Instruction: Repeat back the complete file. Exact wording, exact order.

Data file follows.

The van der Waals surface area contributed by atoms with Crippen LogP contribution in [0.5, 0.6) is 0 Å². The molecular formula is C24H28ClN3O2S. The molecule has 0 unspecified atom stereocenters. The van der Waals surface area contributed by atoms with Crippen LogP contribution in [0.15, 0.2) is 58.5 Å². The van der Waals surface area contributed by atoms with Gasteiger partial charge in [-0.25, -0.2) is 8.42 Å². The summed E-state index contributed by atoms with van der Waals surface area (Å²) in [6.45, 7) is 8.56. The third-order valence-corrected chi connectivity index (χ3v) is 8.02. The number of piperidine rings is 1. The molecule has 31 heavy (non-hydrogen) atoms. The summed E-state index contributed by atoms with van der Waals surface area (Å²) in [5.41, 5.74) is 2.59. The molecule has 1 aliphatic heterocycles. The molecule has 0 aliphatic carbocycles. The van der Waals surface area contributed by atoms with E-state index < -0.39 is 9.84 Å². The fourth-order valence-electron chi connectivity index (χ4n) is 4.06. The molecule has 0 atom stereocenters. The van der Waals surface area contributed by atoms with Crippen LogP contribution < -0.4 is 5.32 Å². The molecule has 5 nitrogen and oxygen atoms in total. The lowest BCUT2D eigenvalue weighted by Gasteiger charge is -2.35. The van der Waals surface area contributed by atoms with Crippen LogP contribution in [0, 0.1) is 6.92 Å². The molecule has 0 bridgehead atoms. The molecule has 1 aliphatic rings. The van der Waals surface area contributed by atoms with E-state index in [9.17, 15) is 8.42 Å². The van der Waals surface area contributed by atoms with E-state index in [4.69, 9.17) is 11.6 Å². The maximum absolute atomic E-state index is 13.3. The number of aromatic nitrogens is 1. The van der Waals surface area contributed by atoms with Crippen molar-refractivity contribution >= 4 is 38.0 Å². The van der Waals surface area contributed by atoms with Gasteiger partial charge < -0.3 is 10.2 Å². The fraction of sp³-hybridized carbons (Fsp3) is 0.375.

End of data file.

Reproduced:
The van der Waals surface area contributed by atoms with Crippen LogP contribution in [0.5, 0.6) is 0 Å². The molecular formula is C24H28ClN3O2S. The molecule has 0 unspecified atom stereocenters. The van der Waals surface area contributed by atoms with Crippen LogP contribution in [0.15, 0.2) is 58.5 Å². The van der Waals surface area contributed by atoms with Gasteiger partial charge in [-0.25, -0.2) is 8.42 Å². The summed E-state index contributed by atoms with van der Waals surface area (Å²) in [6.45, 7) is 8.56. The third-order valence-corrected chi connectivity index (χ3v) is 8.02. The number of piperidine rings is 1. The molecule has 31 heavy (non-hydrogen) atoms. The summed E-state index contributed by atoms with van der Waals surface area (Å²) in [5.41, 5.74) is 2.59. The molecule has 1 aliphatic heterocycles. The molecule has 0 aliphatic carbocycles. The van der Waals surface area contributed by atoms with E-state index < -0.39 is 9.84 Å². The fourth-order valence-electron chi connectivity index (χ4n) is 4.06. The molecule has 0 atom stereocenters. The van der Waals surface area contributed by atoms with Crippen LogP contribution < -0.4 is 5.32 Å². The molecule has 5 nitrogen and oxygen atoms in total. The lowest BCUT2D eigenvalue weighted by Gasteiger charge is -2.35. The van der Waals surface area contributed by atoms with Crippen LogP contribution in [0, 0.1) is 6.92 Å². The molecule has 0 bridgehead atoms. The molecule has 1 aliphatic rings. The van der Waals surface area contributed by atoms with E-state index in [9.17, 15) is 8.42 Å². The van der Waals surface area contributed by atoms with E-state index in [4.69, 9.17) is 11.6 Å². The maximum absolute atomic E-state index is 13.3. The number of aromatic nitrogens is 1. The van der Waals surface area contributed by atoms with Crippen molar-refractivity contribution >= 4 is 38.0 Å². The van der Waals surface area contributed by atoms with Gasteiger partial charge < -0.3 is 10.2 Å². The fraction of sp³-hybridized carbons (Fsp3) is 0.375.